Bonneville Power Administration, a quasi-commercial arm of the U.S. Department of Energy, generates, transmits and sells electric power in the Western United States. Several years ago, it eliminated all 37 of its quality positions. Quality engineering was then parceled out to design engineers, and the other quality work was outsourced. Our firm won the bid to do the work.
During a two-week period last fall, we received three unsolicited requests to provide outsourced quality services. Our conclusion? Quality outsourcing is increasing and will have a profound and lasting effect on the quality profession during the next few years.
In this article, we’ll explore the following questions:
What is today’s business model?
Why are companies outsourcing?
Why are companies outsourcing quality?
What quality functions are being outsourced?
What can you do to stay employable?
Concluding the discussion in each section, “take-away” summaries will help you ask the right questions to manage your quality career.
Companies now face severe competitive pressures. Senior managers also face more uncertainty and risk. In response, they’re adopting new business models based on core and noncore processes. For most companies, today’s business model is simple: Core processes are retained, and noncore processes are outsourced.
Almost 10 years ago, Charles Handy coined the expression “corporate fitness” in his book, Beyond Certainty: The Changing Worlds of Organizations (Harvard Business School Press, 1996). Handy, probably one of the smartest workplace gurus around, believed that the future workplace would be characterized by half as many core employees on the payroll, who would be paid twice as much and produce three times the current quota.
Well, he was close. The number of core employees is often much less than half, they’re paid about the same while doing more work, and they often produce more than three times as much as they used to because of offshore outsourcing.
Look at what Sara Lee Corp. is doing. Like many of today’s companies, it plans to sell its noncore factories. The organization will focus on its core strengths—specifically, developing new products, managing its brands and increasing market share. Sara Lee will outsource commodity manufacturing and other noncore activities and retain only its “highly proprietary” processes. In other words, it plans to focus on what it does best.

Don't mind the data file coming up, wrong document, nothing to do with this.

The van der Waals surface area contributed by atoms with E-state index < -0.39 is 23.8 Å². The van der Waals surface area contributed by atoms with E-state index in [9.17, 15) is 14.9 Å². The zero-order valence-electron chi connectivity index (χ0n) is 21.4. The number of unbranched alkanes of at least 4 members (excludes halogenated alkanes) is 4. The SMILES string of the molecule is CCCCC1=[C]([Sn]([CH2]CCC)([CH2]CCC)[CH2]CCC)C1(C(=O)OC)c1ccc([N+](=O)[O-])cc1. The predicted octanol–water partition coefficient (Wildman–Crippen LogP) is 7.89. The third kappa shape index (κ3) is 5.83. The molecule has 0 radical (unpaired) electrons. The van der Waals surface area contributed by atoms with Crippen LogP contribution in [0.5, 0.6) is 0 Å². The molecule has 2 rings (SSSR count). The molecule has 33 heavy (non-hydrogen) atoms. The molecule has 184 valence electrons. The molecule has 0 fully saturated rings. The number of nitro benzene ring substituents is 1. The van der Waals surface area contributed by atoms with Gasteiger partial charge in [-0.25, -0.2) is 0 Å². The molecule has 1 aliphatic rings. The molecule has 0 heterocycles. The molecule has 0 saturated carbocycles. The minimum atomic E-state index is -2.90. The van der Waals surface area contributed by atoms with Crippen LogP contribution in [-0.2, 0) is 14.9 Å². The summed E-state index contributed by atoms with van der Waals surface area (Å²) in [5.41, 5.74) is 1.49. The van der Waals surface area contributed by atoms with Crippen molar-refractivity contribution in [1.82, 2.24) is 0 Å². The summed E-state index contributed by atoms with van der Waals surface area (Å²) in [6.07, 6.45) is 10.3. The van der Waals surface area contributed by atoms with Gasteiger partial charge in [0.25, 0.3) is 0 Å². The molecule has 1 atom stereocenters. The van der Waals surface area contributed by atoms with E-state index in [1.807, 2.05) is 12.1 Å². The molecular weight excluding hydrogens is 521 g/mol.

Take-away:Do you know your company’s business model? We’d estimate that less than 5 percent do. If you don’t know your company’s business model, you don’t know what’s important to your company.
Handy was prescient. Today, most companies are organized around three concentric rings.
Inner ring: The organizational core, this ring is composed of corporate managers and professionals. They might be highly trained engineering and sales professionals. They determine the organization’s intellectual property and core process competencies that distinguish it from the competition. They’re the glue that holds the organization together and increases its market share. The inner ring has been shrinking due to outsourcing. Employees once considered part of this inner core may find themselves on the outside. The critical question for quality professionals is, “Are you core or noncore?”
Middle ring: Project workers inhabit the middle ring. These people are contractors or temporary workers. They sell marketable, transferable skills, knowledge and abilities to the highest bidder. We’re seeing more quality professionals move into this middle ring as itinerant professionals.
Outer ring: This ring is composed of largely interchangeable workers. These employees often are less skilled service workers. They’re considered much like commodities and can be easily outsourced. As a quality professional, you don’t want to be in this outer ring.
Take-away:Are you in your company’s inner, middle or outer ring? Your position indicates your probability of being outsourced. It also forces you to ask, “Do I want to be in the inner ring, or would I rather be in the middle ring?”
Every company we know is asking the critical question, “What’s core and what’s noncore?” Similarly, it might be the most critical question of your quality organization and your career.